Middlebury Schools Abroad:
School in the Middle East
- CV Starr-Middlebury School in the Middle East
- Brandeis University
- Ben Gurion University
- Middlebury Schools
Spending a semester in a foreign country is usually billed as a way for college kids to acquire experience with different cultures and environments, but U.S. students studying abroad seem drawn to places where most people speak their language.
London, Oxford, and Cambridge are the most searched-for cities by U.S. students who hope to study overseas, according to a report published Wednesday by Google.
Google analyzed its data to find the volume of U.S. queries for a list of global cities that included search terms “relating to higher education.” After London, Oxford, and Cambridge, U.S. students searched the most for Edinburgh, Melbourne, Seoul, Sydney, and Dublin. Nine of the top 20 cities were in the U.K. Just three of the top 20—Hong Kong, Singapore, and Shanghai—were Asian cities.
London, Oxford, and Cambridge are the three most searched- for cities in the world among U.S. students looking to study abroad. Melbourne, Australia; Seoul, Korea; and Sydney, Australia also ranked highly.
Even when Google rearranged its rankings to exclude searches for specific university names, London was the most searched-for city, followed by Paris, Barcelona, Berlin, and Singapore. “No matter how we looked at it, by university brand or just generic keywords, there is no doubt that London and the United Kingdom are the biggest magnets for U.S. students looking to study abroad,” said Harry Walker, education industry head at Google.
Why London? Beloved accents and academic powerhouses aside, London is a hub of business and finance—the most searched-for subject among U.S. students looking to study in the city, Google says. Students might also be drawn to the city’s eminence in fashion, medicine, and art, Google’s data suggests. Bonus: It doesn’t hurt that there’s no language barrier to grapple with.
If you are interested in Studying Abroad or if you have Studied Abroad in the past, now might be a good time to look at how it can help expand your Résumé.
One of the simplest ways that you can use your Study Abroad experience in your Résumé is simply by listing it as part of your education. There are multiple ways you can benefit from this. First, if you are new to the career field, then your Résumé might be running a little thin on information; use the “Studying Abroad” experience as a filler/lengthener. Sounds silly/cheap, but everything counts in the job search. More importantly, if you list the foreign college that you studied under, it adds to the depth of your educational experience. It shows that you have studied under Professors coming from different backgrounds or ways of thought. It adds to the fact that you might bring in unique or different ideas to their work. For example, I have studied the Law in Civil Law nations and Common Law nations. That means that simply by stating that I studied in China and the United States, my interviewers can tell that I understand ways different people view the law and how it can be applied in alternative ways. It strengthens the fact that I stand out from the rest of their applicants.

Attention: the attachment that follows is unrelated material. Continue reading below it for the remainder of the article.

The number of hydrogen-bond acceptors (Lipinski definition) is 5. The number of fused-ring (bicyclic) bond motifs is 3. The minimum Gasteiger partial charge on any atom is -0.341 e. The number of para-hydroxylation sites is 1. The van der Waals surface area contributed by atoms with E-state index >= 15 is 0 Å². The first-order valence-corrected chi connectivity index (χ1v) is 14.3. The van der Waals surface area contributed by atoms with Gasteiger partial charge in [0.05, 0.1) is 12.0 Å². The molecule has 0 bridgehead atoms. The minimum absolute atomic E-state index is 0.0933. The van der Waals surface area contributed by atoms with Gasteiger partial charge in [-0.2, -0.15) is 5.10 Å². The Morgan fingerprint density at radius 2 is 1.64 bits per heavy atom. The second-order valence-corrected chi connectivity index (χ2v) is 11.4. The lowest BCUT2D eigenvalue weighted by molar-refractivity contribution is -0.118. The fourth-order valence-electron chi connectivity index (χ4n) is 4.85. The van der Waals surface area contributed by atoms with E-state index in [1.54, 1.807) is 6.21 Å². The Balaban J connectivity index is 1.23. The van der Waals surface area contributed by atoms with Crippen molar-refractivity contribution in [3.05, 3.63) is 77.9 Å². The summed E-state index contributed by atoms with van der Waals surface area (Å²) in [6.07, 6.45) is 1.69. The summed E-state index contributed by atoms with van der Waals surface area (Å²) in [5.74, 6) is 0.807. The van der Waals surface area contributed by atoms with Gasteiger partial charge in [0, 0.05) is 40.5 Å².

One of the things you are going to need on both your Résumé and your Cover Letter are key terms, skills, and/or character traits. You will frequently be asked to name your strengths, weaknesses, and abilities. Or perhaps you just need to show them what you can offer their team. If you Study Abroad, there are many helpful terms that can now be applied to you. Some of those you might use include: Continue reading
“PARIS, France — Do you want the good news or the bad news first?
The good news, at least for people who don’t speak French: You’ll hear lots of English in France. The bad news: You won’t understand it.
It looks like English. It sounds like English. Some of it really is English. But it doesn’t mean what you’d expect it to mean.
If Anglophones love to pilfer from other languages (pilfer: from the Old Frenchpelfrer), the French like to add their ownje ne sais quoi. No, really: without some help, you wouldn’t savoir quoi they’re on about.
In the spirit of mutual mistranslation, here’s a brief glossary of the weirdest “English” words you need a French dictionary to understand — not to mention a few bons mots we’ve adopted in English that just won’t fly in France.
Un after-work (n). An event that takes place after work. Simple, effective, yet irremediably ugly.
Le baby-foot (n). Table football. I just… I don’t even know. . . . . .”
“Thousands of students each year choose to study abroad, with various motivations, but I wager if you were to ask language majors why they go abroad, the overwhelming majority would say, “I want to be able to speak the language.” It is a valid reason and a category I fell into before my time down in South America. The real importance, though, is the results: results that speak to the necessity of requiring all language majors to have spent time immersed in the culture and the language they wish to pursue.
When I am asked where I learned Spanish, I have some trouble. . . . “
For those of you who have already traveled abroad before:
South Korea —
While the most important word ever is “I’m Sorry” (Miahne), a lot of people already know that one. What they don’t mention is “Yok” (long o). That’s “subway station” in Korean and is used for everything in regards to directions. Even the locals give directions in terms of which exit of the subway you should orient yourself to. Lots of times you’ll be dropped off by taxis at the closest Yok to your destination. It’s the one word you definitely need to know if you’re going to be in Korea, even for a day. But it’s rarely on the ‘most translated words’ lists.